RE: Curious Definitions

From: Peter Constable (
Date: Thu Jan 13 2005 - 11:09:00 CST

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    > From: []
    On Behalf
    > Of Arcane Jill

    > First off, there are a couple of extremely LOGICAL definitions. For
    > (1) An "Abstract Character Sequence" is a sequence of "Abstract

    This (D4) is a perfectly good definition (making reference to the term
    "abstract character, defined in D3).

    > This is exactly what I'd expect. But then there's this really
    ILLOGICAL one:
    > (3) A "Coded Character Sequence" is a sequence of ... (wait for it)
    ... "Code
    > Points"...

    This definition (D6) could be improved. Inasmuch as there is one-to-one
    relationship between coded characters and code points and that the
    character properties of a coded character are attributable to
    interpreted code points, a sequence of coded characters is at least
    equivalent and isomorphic to the corresponding code point sequence, even
    if not identical. And the code point sequence is, indeed, a
    representation of the coded character sequence. The only problem with D6
    is the note saying that "coded character sequence" is identical.

    > Is this important? I dunno, but a "Code Point" is defined as an
    INTEGER in the
    > range 0 to 0x10FFFF, wheras a "Coded Character" is defined as a
    > mapping between a single "Abstract Character" and a single "Code
    Point". So a
    > "Coded Character" may be thought of as an ordered pair containing a
    > Point" (an integer) and an "Abstract Character" (an atom of text),
    wheras a
    > "Code Point" is just an integer.
    > So, logically, the sequence ( 1, 1, 2, 3, 5, 8, 13, 21, 34, 55, 89 )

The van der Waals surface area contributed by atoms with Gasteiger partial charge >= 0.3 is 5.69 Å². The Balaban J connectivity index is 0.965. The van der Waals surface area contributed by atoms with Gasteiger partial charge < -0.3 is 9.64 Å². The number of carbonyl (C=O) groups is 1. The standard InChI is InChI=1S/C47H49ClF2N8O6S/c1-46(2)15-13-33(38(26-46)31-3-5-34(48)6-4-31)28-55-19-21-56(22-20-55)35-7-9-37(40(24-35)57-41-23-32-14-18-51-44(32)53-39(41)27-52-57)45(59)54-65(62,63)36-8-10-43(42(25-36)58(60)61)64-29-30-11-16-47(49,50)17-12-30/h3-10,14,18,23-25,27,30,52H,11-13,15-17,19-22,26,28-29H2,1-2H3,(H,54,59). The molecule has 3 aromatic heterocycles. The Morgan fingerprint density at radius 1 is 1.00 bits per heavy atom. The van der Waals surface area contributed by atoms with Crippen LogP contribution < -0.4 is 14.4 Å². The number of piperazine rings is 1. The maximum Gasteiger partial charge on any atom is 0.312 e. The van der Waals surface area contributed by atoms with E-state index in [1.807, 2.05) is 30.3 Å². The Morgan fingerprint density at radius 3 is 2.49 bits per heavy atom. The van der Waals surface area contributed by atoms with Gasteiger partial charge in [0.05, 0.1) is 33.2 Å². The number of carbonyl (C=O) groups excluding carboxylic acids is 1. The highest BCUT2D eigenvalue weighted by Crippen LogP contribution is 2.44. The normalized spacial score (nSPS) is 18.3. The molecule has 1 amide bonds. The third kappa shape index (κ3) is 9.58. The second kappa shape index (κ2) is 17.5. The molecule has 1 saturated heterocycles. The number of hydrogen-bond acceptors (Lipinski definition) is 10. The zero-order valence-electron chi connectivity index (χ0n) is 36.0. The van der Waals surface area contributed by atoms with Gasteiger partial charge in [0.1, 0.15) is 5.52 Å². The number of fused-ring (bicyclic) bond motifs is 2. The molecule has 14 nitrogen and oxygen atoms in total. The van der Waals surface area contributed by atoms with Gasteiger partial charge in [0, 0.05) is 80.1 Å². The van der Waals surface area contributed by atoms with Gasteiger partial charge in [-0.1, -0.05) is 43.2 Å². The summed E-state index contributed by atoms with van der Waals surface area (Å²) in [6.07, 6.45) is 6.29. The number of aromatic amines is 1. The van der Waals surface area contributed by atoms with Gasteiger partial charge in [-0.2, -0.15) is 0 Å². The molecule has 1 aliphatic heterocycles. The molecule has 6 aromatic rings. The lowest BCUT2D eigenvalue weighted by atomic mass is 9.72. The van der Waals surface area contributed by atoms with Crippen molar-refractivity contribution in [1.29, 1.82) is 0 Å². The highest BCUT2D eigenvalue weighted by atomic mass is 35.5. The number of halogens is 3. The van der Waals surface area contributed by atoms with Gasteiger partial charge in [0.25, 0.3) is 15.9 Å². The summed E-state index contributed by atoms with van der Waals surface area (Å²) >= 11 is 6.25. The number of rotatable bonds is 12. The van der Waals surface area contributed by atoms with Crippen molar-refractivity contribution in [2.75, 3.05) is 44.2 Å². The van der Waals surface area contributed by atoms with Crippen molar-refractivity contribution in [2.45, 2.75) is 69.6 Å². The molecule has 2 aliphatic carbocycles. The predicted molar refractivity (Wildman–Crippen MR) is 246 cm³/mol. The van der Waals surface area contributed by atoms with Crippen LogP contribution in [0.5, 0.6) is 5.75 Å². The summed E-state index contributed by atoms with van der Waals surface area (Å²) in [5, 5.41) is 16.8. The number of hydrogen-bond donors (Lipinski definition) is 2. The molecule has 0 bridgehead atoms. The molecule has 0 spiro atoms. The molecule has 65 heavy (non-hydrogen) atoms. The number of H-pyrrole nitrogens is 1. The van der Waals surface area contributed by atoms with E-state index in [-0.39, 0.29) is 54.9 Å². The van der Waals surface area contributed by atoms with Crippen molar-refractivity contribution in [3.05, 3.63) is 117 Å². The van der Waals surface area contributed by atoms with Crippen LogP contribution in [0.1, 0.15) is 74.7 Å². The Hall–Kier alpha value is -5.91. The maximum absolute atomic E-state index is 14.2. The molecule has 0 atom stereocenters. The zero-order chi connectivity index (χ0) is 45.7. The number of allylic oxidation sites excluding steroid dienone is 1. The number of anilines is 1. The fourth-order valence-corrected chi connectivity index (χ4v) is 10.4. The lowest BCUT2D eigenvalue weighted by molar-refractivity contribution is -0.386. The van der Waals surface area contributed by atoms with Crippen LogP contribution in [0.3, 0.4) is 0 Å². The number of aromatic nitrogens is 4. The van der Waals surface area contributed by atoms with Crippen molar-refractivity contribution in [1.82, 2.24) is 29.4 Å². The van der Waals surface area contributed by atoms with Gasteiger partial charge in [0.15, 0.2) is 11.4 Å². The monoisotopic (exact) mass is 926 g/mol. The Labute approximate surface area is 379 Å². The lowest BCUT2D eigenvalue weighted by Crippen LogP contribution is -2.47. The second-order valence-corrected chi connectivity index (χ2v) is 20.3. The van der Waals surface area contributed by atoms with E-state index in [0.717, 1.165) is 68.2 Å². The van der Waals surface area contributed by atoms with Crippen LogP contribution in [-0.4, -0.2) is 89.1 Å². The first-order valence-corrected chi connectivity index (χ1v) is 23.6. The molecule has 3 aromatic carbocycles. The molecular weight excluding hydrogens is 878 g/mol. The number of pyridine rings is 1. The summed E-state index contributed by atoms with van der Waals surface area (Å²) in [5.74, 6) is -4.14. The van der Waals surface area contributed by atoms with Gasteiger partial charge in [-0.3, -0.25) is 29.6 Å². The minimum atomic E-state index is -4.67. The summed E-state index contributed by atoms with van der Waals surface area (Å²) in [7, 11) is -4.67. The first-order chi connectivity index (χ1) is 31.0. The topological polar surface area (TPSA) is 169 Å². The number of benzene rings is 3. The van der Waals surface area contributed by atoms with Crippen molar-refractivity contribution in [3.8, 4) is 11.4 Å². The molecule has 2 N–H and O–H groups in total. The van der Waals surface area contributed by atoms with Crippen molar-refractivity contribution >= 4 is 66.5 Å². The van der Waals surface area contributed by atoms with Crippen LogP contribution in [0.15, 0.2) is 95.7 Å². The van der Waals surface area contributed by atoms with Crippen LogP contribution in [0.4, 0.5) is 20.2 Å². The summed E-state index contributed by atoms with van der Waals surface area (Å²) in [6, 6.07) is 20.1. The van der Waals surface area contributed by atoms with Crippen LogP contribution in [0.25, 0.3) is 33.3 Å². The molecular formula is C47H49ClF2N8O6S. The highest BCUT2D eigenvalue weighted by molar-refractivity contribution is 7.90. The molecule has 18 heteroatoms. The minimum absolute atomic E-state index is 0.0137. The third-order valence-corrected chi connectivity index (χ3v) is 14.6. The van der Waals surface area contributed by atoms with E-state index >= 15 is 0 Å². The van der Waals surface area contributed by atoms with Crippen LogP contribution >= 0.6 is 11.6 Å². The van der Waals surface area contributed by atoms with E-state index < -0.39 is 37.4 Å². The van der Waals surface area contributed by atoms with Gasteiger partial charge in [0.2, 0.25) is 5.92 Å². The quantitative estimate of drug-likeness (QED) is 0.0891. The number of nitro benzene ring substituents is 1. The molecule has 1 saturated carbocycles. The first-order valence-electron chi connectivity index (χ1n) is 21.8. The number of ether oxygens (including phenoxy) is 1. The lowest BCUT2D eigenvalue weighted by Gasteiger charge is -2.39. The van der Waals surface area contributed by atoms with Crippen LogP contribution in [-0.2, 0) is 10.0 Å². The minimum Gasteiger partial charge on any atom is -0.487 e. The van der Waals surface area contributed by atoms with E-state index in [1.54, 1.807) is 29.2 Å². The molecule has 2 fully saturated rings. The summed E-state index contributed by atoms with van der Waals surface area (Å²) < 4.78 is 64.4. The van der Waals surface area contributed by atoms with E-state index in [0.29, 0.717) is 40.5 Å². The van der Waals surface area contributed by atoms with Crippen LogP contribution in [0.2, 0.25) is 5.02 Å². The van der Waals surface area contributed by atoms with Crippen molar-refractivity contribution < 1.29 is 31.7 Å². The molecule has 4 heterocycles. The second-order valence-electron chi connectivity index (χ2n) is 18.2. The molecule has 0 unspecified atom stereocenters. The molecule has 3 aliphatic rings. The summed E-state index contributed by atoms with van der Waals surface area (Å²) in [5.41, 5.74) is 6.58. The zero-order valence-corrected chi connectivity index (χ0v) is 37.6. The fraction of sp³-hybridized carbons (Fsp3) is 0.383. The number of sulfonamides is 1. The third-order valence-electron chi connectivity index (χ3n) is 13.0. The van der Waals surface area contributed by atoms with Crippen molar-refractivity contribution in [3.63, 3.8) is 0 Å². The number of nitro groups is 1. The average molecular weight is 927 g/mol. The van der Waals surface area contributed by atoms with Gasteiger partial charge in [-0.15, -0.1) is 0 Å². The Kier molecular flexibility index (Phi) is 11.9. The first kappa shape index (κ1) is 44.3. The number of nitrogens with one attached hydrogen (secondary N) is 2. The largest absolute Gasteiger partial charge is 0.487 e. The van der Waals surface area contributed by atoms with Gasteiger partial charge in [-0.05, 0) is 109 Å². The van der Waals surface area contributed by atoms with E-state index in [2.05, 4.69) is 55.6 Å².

is a
    > "Coded Character Sequence", even though it's just the start of the
    > series?

    If the numbers in that sequence are all interpreted as Unicode code
    points, then it is, indeed, a coded character representation.

    > The sequence ( 0xD800, 0xFFFF } is a Coded Character Sequence even
    > though neither of its elements can be mapped to a coded character?

    The definition seems to say so, doesn't it. Since it is a sequence of
    code points, the status of the characters being represented doesn't
    affect its validity, and such a valid sequence is something that is
    useful to refer to. Whether "coded character sequence" is the best way
    to refer to it is another question.

    > This curious definition of "Coded Character Sequence" seems a bit
    strange to
    > me. Does it seem strange to anyone else? Have I misread something?

    I agree you've spotted a weak point. How important is it? Well, I don't
    think it's going to result in implementers doing the wrong thing, or not
    knowing what to do at all; but it is good to eliminate terminological
    issues where feasible. Can it be fixed? The terminology has been open to
    refinement in every version so far, and I don't know of any reason what
    that might change. Should it be changed? That's a decision for the
    editorial committee to make, though you can certainly give them a
    recommendation -- and suggested text.

    Peter Constable

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